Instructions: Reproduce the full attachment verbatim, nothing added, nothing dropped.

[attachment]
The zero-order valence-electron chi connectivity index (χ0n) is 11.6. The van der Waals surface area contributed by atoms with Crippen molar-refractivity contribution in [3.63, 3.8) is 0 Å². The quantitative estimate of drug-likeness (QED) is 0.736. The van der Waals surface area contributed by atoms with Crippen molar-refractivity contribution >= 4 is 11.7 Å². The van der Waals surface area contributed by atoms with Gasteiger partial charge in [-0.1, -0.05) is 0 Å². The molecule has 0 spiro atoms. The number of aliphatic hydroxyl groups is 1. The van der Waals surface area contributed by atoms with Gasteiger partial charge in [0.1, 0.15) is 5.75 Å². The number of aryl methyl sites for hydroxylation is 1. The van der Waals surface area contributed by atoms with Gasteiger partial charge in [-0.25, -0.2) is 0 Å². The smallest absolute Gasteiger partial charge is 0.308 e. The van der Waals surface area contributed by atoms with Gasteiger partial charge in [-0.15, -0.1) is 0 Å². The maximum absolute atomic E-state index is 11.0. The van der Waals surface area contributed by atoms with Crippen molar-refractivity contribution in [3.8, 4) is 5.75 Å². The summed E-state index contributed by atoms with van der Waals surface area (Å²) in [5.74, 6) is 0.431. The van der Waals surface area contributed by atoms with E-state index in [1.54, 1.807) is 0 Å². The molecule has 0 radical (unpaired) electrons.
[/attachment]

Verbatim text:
The zero-order valence-electron chi connectivity index (χ0n) is 11.6. The van der Waals surface area contributed by atoms with Crippen molar-refractivity contribution in [3.63, 3.8) is 0 Å². The quantitative estimate of drug-likeness (QED) is 0.736. The van der Waals surface area contributed by atoms with Crippen molar-refractivity contribution >= 4 is 11.7 Å². The van der Waals surface area contributed by atoms with Gasteiger partial charge in [-0.1, -0.05) is 0 Å². The molecule has 0 spiro atoms. The number of aliphatic hydroxyl groups is 1. The van der Waals surface area contributed by atoms with Gasteiger partial charge in [0.1, 0.15) is 5.75 Å². The number of aryl methyl sites for hydroxylation is 1. The van der Waals surface area contributed by atoms with Gasteiger partial charge in [-0.25, -0.2) is 0 Å². The smallest absolute Gasteiger partial charge is 0.308 e. The van der Waals surface area contributed by atoms with Gasteiger partial charge in [-0.15, -0.1) is 0 Å². The maximum absolute atomic E-state index is 11.0. The van der Waals surface area contributed by atoms with Crippen molar-refractivity contribution in [3.8, 4) is 5.75 Å². The summed E-state index contributed by atoms with van der Waals surface area (Å²) in [5.74, 6) is 0.431. The van der Waals surface area contributed by atoms with E-state index in [1.54, 1.807) is 0 Å². The molecule has 0 radical (unpaired) electrons.